The idea that an anonymous suggestion is in any way equivalent to an oppressive government is odd - I have no power over you - I'm not your parent, boss, spouse, or a government employee.

No liberal I know suggests that only raising the marginal tax rates on the rich will solve budget issues, so that's another distortion.

I will again recommend therapy, this time for continuing distortions and mis-perceptions on your part.

And, I will stop engaging with you after this post, and request that you stop responding to my posts, for the second time, since we seem to have gotten to the same place again. This will probably be the last round, since I don't imagine another one will get us anywhere different.

Good luck, and good bye.

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tbaker 1 year, 11 months ago

We are way past debt commissions Jafs. The out-of-control spending combined with unfunded federal mandates put our national debt somewhere in the $60 trillion range. We are accumulating debt at the rate of $2 million PER MINUTE. As I have repeatedly pointed out, there is no increase in taxes, even taking 100% of what the “rich” make that even begins to scratch the surface. Do you realize there have been Treasury Bond sales (to finance more debt) that for the first time in US history there weren’t enough buyers? Do you know that the Federal Reserve had to step in and buy US bonds with printed money to finance more debt? Saying we can solve our problems by some “balanced” approach of spending cuts coupled with tax increases is just an ignorant ideological cliché that completely ignores the scope of the problem so the solution can be made more politically palatable. It’s about appearances, not real solutions.

What worries me is the fact the kind of change needed to turn this around is so unprecedented in scope it is practically impossible based on today’s political norm. Real spending cuts in government are very rare. When they actually happen and aren’t just accounting gimmicks they just nibble at the edge. I’m going to use you as my typical liberal-leaning American use-case. You’re intelligent and likely well educated, but I would bet you a steak dinner you will categorically reject my previous paragraph. I suspect you’d flatly reject an idea that suggests at least a half a dozen cabinet-level agencies, and hundreds of various spending programs need to be closed and ended. Liberal-leaning folks react emotionally to these kinds of ideas. They will ignore the tyranny of simple math and the unflinching reality it shows us what is coming and fall back on their worldview / ideology. They dig in for more fighting and arguing. Both sides exchange volleys of hubris and congratulate themselves on the righteousness of their stance. Meanwhile nothing has changed and the country continues on towards Armageddon.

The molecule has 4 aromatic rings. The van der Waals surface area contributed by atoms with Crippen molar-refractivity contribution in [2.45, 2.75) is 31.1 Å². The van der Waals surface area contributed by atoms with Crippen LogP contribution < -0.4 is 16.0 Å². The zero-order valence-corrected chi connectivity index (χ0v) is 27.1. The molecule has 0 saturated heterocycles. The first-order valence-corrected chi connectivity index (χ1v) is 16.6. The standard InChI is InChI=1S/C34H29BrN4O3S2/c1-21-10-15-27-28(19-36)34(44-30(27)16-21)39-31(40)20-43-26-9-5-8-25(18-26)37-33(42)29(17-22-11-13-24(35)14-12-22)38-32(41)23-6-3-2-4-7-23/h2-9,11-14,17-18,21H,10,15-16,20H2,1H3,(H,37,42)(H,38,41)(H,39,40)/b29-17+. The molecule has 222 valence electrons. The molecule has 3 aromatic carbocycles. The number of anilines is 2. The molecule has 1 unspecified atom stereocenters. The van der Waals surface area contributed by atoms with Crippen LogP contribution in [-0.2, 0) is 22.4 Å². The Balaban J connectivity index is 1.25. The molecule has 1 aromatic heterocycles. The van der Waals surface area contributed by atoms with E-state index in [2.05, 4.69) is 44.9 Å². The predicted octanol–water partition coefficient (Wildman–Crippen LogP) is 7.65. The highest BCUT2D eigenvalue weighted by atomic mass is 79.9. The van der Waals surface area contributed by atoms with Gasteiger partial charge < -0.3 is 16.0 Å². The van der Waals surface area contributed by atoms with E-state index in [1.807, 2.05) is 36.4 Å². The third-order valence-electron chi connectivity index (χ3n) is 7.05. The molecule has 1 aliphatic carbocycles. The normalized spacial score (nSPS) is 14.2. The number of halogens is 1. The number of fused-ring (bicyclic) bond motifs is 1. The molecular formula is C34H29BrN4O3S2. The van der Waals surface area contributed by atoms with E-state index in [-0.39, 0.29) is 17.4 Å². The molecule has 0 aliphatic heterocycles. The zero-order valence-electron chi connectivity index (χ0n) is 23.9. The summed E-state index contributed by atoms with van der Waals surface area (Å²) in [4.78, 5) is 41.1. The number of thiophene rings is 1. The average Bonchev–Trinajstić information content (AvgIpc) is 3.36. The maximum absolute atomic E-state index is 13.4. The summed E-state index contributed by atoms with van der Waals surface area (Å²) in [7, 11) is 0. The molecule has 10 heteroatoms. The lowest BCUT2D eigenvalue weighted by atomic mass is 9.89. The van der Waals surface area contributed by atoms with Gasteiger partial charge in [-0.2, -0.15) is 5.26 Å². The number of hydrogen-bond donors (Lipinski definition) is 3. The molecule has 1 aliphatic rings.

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George Lippencott 1 year, 11 months ago

Sir/Mam. I have to acknowledge your creativity. How do you do it? You seem to be on here 24/7/365. Where does food/clothing/shelter/beer come from??

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George Lippencott 1 year, 11 months ago

Well my facts are supported by the IRS websight. I have only claimed that the upper middle class is maligned. The rich skate. Taxes on the poor are deceptive as their deductions/credits/adjustments tend to eliminate any tax due while the reducations on the middle just reduce the amount.

Which part of Mr. Ryans oversimplification are you calling a lie? because I claim that Obama will raise my taxes does not mean I agree with paul Ryan. Another liberal strawman to avoid what they know to be true

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Carol Bowen 1 year, 11 months ago

I've just about given up on these blogs. They've become little more than banter. At one time, I actually learned from them. Now, being labelled a conservative or a liberal is intended as an insult. Liars, socialists, communists, libertarian. Running to my dictionary (Yes, I still own one.) does not give me information to justify that any of these labels are truly bad, not even liar.